Country Living – August 2010
Paul Mercer’s inspiring swimming pond in Norfolk offers seclusion and serenity
In 2004 he’d just finished a degree in landscape and design and was converting the Norfolk barn in which he now lives. “I’d always wanted a pond as a big central feature. So I created a huge expanse of water in front of the barn.” He’d even swum in it once or twice before he stumbled across an article about the vogue for natural swimming ponds in Austria and Germany.
The ponds depend on an ecosystem of plants and pondlife to keep the water clean and clear without using chemicals. “Suddenly everything came together – my interest in garden and landscape design and my love of natural water,”
Paul says. Maybe the thought of swimming in a pond fills you with horror – feet sinking into a silty bottom, weeds tangling around your legs? Fear not, for a natural swimming pond is divided into two; one part for swimming and one part for plants and wildlife, known as the regeneration zone.
The areas are kept separate by a wall that ends about 20cm below the surface of the water. That’s not to say the odd newt doesn’t swim across the divide or water lily stray out of bounds, but its all part of the experience.
Bianca Mercer takes a dip on a warm summer’s day
On the swimming side, the pond has a screeded concrete base and can be any depth, although a deep area in excess of 2m is recommended. The water on the other side of the wall is much shallower and sits above layers of gravel and filtration material, planted with a range of aquatic plants. The internal wall is barely visible and once water lilies start blurring the edges you don’t notice the division at all.In nature, lakes, ponds and pools are kept clean by a combination of plants and micro-organisms including beneficial bacteria, which break down organic waste matter into nutrients that the plants can absorb.
The natural process is fundamental to the swimming pond concept and is replicated in the regeneration zone.
A pump keeps the water circulating gently between the two zones so that the plants can do their job. It draws the water down through the filtration bed and over the plants’ roots, through a series of perforated pipes and back into the swimming zone. It’s very similar to a reed-bed water filtration system used to treat waste water in eco homes, and the suction is far too gentle to harm pondlife.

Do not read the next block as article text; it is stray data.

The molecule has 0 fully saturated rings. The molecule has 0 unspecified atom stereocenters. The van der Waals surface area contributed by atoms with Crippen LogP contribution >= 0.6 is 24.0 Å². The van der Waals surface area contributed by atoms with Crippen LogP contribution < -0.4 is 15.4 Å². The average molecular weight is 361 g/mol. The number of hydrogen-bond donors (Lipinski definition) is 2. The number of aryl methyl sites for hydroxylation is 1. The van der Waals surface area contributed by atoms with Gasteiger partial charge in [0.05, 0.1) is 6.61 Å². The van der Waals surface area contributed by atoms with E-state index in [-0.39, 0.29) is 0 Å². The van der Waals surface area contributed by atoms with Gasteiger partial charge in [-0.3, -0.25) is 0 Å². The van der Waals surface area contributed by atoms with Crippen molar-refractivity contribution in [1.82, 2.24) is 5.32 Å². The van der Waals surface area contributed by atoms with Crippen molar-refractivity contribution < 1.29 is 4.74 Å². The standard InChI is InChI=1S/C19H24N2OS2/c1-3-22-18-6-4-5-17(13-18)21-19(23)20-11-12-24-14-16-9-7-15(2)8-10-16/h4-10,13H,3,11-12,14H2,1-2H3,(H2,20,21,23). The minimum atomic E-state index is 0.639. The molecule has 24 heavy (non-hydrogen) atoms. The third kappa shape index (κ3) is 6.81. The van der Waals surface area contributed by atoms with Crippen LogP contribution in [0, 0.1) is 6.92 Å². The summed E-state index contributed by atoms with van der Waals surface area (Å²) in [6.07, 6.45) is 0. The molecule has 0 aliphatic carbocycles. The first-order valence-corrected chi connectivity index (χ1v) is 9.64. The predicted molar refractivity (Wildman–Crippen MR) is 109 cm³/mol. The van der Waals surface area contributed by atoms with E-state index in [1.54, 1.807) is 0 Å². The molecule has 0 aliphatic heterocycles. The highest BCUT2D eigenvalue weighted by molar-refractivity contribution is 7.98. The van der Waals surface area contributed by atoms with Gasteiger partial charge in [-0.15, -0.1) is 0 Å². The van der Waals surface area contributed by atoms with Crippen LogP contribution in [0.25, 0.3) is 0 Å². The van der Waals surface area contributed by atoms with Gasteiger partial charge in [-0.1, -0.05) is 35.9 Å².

The moving water has an important extra benefit in summer. Water warms up quickly in the shallow regeneration zone and is circulated round into the swimming pond, heating it naturally and at no expense.
Taking time to smell the lilies!
Paul has a whole palette of plants that he uses for both beauty and functionality, from pink and white water lilies to yellow buttercup-like Ranunculus grandiflora to tall reeds such as Phragmites australis ‘Variegatus’ and low-growing watercress.
He aims to use mostly native plants, except for bulrushes as our native UK bulrush is far too invasive so he favours a less vigorous species. By planting right up to the water’s edge, Paul’s designs mimic wild pond margins, using reeds and irises merging into plantings of giant-leaved gunnera, shooting sprays of ligularia and spires of loosestrife.
At the height of the summer the reeds can grow to about 1.2m, which makes swimming secluded and emphasises the fact you’re in a totally natural environment.
PICTURESQUE: The regeneration zone provides a wonderful habitat for wildlife
The regeneration zone quickly becomes an important wildlife habitat. A recent survey by the charity Pond Conservation revealed that the water quality of many ponds in the wild is contaminated by fertiliser run-off from fields and garden ponds can be more important wildlife habitats – though you do have to be careful not to use large quantities of fertilizer or manure close to the margins.
The charity analysed the water in Paul’s pond and were amazed by the quality and the array of pondlife it supported. And it’s these mini-beasts that give a natural swimming pond extra child appeal. “They spend hours swimming, then they’re out there with nets catching water boatmen, lying full-length on the deck, lazily drawing a hand through the water, scooping up tadpoles or watching dragonflies darting across the surface,” Paul says. But the one thing you can’t have in a natural swimming pond is fish. “In order to create clean water the nutrient level of the water needs to be low and fish can excrete large quantities”.
A swimming pond takes no more looking after than an herbaceous border. In winter all the plants are cut down and old stems and leaves taken off to be composted – this simple step removes large amounts of nutrients from the system. If left to decay, they would cause an abundance of algae in spring. At the beginning of the swimming season, all that’s needed is a quick once-over with a pond vacuum to clear any debris from the bottom of the swimming zone, just as with a normal pool.
It’s difficult to make a direct cost comparison between building a conventional pool and a natural swimming pond because the regeneration zone doubles the body of water. “The best way of expressing it,” Paul says, “is that a swimming pond is not a cheap alternative.” Running costs, however, are much lower; no chemicals are needed to keep the water fresh and clear, the pool never needs draining and you don’t need a cover in winter.
Dipping a toe in the water
Even when it’s not warm enough to swim, the pool is still a focal point. “Part of the joy for me is sitting on the deck watching birds coming in to drink and bats swooping low at dusk to catch insects” Paul says. “A swimming pond has year- round interest – last winter ice regularly covered the surface and it looked magical.”
The Swimming Pond Company offers a design and build service. Visit its show pond in Norfolk, at Carpe Diem, Common Road, Bressingham, near Diss.
(01379 688000) (www.theswimmingpondcompany.com)